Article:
Research Project

Every Row and Skip Row Irrigation Impacts on Soybean Production in the Mississippi Delta

Investigators: Hayden Burford, Gurbir Singh, Bhupinder Singh, Dillon Russell, Trey Freeland

Funding Agency: USDA-NASS

Date: 2021

Project Summary


Mississippi soybean production in 2020 was more than two million acres. Around 80% of soybeans produced in Mississippi were in the Mississippi Delta Region. Within the Delta, 75% of the soybeans produced were irrigated (USDA- NASS, 2020). The Mississippi River Valley Alluvial Aquifer (MRVAA) is used to supply more than 90% of irrigation water to the Delta region (Dyer et al., 2015). Due to the excessive pumping of groundwater for irrigation, MRVAA water levels have been declining steadily. Different irrigation practices are needed to help slow and eventually stop the decline in the aquifer before the water level gets to an alarming level. Irrigating soybeans on a skip row irrigation plan instead of every row irrigation plan is one way to help lower the groundwater pumping amounts and thereby conserve the aquifer water. Therefore, the objective of this study was to evaluate soybean yield response to every row (ER) irrigation and skip row (SR) irrigation with different irrigation initiation sensor thresholds.

Materials and Methods

This experiment was conducted at the National Center for Alluvial Aquifer Research (NCAAR), Stoneville, MS (33°25′26″N, 90°54′54″W) in the 2020 and 2021 growing seasons. This study was done on a Bosket very fine sandy loam soil series. Treatments were established in a randomized complete block design. The treatments in this experiment were a combination of irrigation row spacing (every row and skip row) and irrigation scheduling sensor thresholds at three different centibars (cb) readings (-40 cb, -70 cb, and -100 cb) with a dryland control. For the 2020 growing season, Bayer Crop Science Asgrow 46X6 was planted at 130,000 seeds/ac on 40-inch beds. For the 2021 growing season, Bayer Crop Science Asgrow 46X0 was planted at 130,000 seeds/ac on 40-inch beds. Soybean was planted on 5/5/2020 and 4/22/2021 with a 4-row John Deere Max-Emerge single-row planter. Fertilizer was applied on 4/7/2021 in the form of triple superphosphate (TSP) and muriate of potash (MOP) at a rate of 0-50-100 lb/ac. Watermark soil moisture sensors were installed at depths of 6, 12, and 24 inches and wired to a Trellis data logger (Peachtree Corners, Georgia) for soil water potential data collection. Soybean was harvested with a Kincaid 8xp plot combine (Haven, Kansas) equipped with a harvest master H2 grain gauge.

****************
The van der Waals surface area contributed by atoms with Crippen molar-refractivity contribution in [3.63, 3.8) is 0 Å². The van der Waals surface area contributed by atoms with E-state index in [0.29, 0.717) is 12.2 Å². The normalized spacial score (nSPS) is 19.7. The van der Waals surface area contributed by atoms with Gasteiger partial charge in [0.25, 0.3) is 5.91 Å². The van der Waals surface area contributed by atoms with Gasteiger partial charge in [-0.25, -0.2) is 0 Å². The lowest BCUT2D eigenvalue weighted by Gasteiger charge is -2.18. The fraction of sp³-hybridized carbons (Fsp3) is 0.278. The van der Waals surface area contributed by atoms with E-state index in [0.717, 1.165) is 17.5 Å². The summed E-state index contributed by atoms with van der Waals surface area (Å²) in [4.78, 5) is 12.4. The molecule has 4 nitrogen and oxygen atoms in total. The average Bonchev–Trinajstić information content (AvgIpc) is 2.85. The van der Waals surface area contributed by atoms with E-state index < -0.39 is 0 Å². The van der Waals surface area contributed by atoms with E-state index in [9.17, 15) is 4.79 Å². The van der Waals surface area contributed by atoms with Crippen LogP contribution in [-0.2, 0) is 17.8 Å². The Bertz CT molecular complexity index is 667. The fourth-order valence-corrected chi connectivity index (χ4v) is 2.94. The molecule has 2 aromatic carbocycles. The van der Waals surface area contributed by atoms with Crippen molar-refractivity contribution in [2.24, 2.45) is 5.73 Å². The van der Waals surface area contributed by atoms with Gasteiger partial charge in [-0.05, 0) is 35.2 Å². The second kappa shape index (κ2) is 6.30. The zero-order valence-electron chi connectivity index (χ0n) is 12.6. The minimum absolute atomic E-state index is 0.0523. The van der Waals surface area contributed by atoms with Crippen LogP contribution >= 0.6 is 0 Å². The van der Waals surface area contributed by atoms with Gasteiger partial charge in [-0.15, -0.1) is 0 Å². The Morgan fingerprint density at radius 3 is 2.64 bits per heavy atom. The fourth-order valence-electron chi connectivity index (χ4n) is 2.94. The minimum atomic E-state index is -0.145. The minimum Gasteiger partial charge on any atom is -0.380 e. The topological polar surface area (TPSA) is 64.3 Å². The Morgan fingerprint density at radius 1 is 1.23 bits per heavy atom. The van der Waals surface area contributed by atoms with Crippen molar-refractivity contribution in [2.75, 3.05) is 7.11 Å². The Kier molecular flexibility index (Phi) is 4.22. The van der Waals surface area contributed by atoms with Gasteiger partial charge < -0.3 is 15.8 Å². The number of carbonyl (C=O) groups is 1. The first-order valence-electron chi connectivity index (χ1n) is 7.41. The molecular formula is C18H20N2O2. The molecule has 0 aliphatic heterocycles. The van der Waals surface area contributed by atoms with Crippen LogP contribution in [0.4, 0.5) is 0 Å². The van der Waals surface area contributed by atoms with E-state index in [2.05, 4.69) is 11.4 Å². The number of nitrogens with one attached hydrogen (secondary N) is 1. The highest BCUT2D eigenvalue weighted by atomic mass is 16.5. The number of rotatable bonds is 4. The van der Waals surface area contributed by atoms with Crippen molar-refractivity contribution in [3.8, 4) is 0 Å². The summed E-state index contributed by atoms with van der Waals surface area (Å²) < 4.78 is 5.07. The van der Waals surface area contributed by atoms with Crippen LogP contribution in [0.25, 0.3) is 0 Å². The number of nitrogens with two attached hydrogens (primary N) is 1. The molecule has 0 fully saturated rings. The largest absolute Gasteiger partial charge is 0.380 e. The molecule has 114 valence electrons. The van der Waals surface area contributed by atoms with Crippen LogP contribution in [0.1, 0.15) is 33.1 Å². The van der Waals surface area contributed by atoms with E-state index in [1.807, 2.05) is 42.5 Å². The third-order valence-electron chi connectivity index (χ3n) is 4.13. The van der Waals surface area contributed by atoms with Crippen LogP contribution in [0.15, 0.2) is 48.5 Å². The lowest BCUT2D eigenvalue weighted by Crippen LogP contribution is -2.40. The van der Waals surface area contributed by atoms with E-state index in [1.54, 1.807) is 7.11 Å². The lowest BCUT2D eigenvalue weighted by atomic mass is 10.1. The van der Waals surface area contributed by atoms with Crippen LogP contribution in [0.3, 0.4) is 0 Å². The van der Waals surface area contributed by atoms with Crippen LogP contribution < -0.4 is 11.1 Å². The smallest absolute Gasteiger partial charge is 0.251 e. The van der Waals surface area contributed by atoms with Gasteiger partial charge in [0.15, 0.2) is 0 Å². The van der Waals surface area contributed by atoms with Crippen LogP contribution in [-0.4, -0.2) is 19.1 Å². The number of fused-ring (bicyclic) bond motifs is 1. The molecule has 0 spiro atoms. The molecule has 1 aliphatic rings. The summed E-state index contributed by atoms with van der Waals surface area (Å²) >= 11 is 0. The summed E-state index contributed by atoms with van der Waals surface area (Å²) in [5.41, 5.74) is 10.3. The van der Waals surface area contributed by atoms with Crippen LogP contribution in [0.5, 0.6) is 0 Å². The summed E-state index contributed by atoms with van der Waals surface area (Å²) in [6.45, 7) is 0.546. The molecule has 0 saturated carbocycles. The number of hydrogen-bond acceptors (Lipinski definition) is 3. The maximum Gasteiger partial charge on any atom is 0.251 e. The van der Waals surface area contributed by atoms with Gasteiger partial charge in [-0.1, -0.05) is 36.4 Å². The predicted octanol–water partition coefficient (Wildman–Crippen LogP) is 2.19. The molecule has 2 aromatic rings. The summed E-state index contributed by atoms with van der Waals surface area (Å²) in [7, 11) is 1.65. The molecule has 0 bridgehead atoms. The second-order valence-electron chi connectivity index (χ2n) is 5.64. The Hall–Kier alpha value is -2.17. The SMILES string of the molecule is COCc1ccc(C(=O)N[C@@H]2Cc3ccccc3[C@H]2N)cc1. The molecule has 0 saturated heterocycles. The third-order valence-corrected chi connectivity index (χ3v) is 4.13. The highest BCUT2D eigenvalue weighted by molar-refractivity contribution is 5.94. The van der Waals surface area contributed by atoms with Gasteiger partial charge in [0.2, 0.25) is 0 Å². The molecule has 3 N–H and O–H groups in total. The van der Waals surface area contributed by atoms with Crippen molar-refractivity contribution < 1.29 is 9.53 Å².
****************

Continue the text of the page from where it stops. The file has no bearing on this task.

Results and Discussion

The SR -70 cb treatment had at least 8% higher yield than the SR -40 cb, SR -100 cb, and dryland treatments in 2020. The ER- 40 cb, ER -70 cb, and ER -100 cb were statistically the same as but numerically higher than the SR- 40 cb, SR -100 cb, and dryland treatments. In 2021, no statistical differences were observed for soybean yield. However, the most conservative treatment (SR -100 cb) had statistically the same yield as the most conventional treatment (ER -40 cb) while receiving less irrigation.


Results from both years of this study show that soybean yields can be maintained with skip row irrigation. This research also showed that yields can be maintained while using a more conservative irrigation plan with the SR -70 cb and the SR -100 cb having statistically comparable yields to the SR 40 cb in the 2021 growing season.


Dyer, J., Mercer, A., Rigby, J. R., & Grimes, A. (2015). Identification of recharge zones in the Lower Mississippi River alluvial aquifer using high-resolution precipitation estimates. Journal of Hydrology, 531, 360-369.

USDA-NASS. (2020). 2020 State Agriculture Overview for Mississippi. https://www.nass. Overview.php?state=MISSISSIPPI

Project Photos
Every Row and Skip Row Irrigation Impacts on
Soybean Production in the Mississippi Delta
  • Crop Type:
  • Soybean
  • Topic:
  • Irrigation Scheduling
  • Irrigation

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